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Medication adherence: how parent’s can keep track of their child’s medicine

“Medication adherence” has become a big topic of discussion. A quick Google search of medication adherence as it relates to rising healthcare costs will lead readers to thousands of news articles.

In this article I will discuss some tips on how to help your child adhere to his/her medication regimen.

1.  Pen and paper – If you don’t write it down it never happened. Write down the time and day the medicine was given.

2.  Set the alarm– Set an alarm on your phone so that you can remember to give your child their medication.

3.  Phone apps– There are some phone apps that can be easily downloaded on your smart phone to help track when medications should be administered.

4.  Pill box organizers– Using weekly or monthly pill box organizers can be very helpful for some parents. Discuss with your child’s pediatrician to find out if this is a suitable option for you and your child. First, pill box organizers can’t be used if your child is on liquid medications. Second, the pediatrician will need to discuss with his or her staff to ensure that this can be done safely and effectively by the parent. Lastly, the use of pill box organizers is not suitable for parent’s that can not keep both children and adults out of reach from inappropriate use of the medicine. Appropriate education of families needs to be done by both prescriber, pharmacist, and nurse to ensure everyone is on the same page.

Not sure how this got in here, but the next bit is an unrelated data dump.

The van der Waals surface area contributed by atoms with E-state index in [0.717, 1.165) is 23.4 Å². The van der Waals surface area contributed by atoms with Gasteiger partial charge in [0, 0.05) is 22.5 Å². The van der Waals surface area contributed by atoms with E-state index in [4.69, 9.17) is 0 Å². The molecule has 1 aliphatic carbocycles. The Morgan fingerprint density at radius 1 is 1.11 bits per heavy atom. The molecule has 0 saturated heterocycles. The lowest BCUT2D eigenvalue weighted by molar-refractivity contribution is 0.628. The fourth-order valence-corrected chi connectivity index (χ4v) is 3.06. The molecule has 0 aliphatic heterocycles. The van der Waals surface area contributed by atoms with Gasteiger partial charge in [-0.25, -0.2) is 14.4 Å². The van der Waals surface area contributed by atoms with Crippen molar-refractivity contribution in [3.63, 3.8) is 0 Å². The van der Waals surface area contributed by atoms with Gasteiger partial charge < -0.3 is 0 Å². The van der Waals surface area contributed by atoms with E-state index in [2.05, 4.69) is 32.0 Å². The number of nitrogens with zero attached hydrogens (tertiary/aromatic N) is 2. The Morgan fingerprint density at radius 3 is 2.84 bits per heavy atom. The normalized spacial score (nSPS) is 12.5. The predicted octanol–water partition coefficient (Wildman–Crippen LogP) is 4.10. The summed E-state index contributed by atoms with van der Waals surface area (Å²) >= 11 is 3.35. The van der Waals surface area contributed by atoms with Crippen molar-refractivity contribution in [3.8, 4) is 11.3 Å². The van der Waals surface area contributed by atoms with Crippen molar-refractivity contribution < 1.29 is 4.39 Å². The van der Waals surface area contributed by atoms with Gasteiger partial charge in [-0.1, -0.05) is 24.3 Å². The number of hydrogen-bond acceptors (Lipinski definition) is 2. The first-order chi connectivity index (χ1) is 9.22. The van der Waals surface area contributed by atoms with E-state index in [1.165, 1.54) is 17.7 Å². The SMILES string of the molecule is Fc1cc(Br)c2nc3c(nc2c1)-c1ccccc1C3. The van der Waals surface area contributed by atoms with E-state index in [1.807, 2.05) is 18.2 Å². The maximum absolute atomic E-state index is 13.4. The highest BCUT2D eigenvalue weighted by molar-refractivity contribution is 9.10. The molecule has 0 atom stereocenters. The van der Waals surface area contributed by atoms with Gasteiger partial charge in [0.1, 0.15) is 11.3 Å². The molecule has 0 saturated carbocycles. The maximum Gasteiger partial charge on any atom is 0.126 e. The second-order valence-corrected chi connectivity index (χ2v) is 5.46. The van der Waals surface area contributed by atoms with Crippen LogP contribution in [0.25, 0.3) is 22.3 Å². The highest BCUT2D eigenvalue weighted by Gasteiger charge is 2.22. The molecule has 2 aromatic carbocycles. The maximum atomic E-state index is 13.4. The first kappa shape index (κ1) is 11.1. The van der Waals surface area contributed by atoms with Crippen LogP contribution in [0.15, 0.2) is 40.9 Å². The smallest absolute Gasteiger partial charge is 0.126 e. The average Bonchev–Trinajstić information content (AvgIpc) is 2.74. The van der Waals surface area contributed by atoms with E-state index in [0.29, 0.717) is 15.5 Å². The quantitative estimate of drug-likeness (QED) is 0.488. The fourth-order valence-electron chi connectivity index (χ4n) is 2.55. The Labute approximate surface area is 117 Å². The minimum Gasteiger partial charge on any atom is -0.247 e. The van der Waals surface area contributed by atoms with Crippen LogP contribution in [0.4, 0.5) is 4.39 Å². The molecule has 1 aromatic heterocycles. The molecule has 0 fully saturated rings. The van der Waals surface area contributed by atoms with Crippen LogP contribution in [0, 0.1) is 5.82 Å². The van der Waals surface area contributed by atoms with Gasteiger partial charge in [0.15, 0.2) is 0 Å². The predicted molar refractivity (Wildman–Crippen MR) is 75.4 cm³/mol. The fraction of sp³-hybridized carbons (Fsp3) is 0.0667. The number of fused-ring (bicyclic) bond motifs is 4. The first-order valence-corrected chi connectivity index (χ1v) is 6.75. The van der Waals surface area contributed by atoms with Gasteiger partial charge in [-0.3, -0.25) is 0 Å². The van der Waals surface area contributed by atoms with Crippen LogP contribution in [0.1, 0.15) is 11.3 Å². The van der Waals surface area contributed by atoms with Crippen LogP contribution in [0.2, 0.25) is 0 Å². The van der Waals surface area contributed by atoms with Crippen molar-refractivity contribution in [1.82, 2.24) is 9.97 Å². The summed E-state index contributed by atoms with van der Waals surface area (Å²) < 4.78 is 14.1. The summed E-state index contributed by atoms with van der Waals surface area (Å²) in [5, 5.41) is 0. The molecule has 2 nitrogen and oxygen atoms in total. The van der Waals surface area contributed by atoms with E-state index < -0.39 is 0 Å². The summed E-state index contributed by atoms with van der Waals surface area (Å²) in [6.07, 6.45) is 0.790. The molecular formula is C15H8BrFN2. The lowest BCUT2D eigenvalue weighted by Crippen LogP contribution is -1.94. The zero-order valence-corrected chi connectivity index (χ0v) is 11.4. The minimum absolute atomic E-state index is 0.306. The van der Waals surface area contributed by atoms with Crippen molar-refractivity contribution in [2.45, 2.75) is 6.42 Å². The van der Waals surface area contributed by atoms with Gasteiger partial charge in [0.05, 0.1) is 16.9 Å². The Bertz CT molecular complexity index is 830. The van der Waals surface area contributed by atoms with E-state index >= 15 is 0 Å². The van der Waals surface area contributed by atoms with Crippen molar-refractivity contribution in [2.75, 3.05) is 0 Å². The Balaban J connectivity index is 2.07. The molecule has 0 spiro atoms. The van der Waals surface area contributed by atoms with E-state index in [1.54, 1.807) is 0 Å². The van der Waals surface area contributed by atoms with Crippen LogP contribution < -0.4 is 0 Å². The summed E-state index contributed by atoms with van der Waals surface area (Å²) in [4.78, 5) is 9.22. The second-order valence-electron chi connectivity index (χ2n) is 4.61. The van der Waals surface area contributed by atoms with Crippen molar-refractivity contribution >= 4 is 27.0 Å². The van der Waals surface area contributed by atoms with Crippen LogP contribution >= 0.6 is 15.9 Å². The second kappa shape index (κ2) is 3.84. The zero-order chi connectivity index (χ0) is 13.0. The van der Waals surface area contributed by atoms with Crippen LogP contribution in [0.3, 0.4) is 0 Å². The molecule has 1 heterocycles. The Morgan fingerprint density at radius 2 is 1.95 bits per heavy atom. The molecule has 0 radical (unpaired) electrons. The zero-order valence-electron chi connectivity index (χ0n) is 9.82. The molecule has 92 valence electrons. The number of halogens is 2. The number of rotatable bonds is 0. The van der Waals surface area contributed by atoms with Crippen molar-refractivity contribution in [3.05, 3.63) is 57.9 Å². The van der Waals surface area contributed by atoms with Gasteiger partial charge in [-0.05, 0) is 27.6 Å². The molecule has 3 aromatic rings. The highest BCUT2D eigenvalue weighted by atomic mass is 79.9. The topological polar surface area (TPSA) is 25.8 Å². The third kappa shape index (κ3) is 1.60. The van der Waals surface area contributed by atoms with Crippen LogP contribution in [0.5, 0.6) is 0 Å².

5.  Print off a calendar month– Work with your child’s healthcare team on using a printed calendar month that denotes time, day, and dose to administer to the child. This visual cue will ensure that your child gets the right medicine on the right days. I typically see this method used with kids that are being tapered up, down, or off medicine.

6.  Bottle for school use– If the medication is being administered both at home and at school then you can discuss with your pediatrician about having a prescription written in a manner to have the pharmacy dispense a bottle for both home and school use. For example, a child is to take the medicine at 8am, noon, and as needed at 4pm. The prescriber requests for the pharmacist to dispense a quantity of 90 tablets. The prescriber can write on the prescription to dispense 60 tablets in a bottle for home use and 30 tablets in a bottle for school use.

Remember to do what works. Use one of the methods or a combination of the methods that I’ve outlined. At the end of the day, the only thing that matters is that your child receives the medicine the way it’s been prescribed.

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Sam Blakemore is the Pharmacy Manager of Peds Rx Pharmacy Solutions. Connect with him via: LinkedIn

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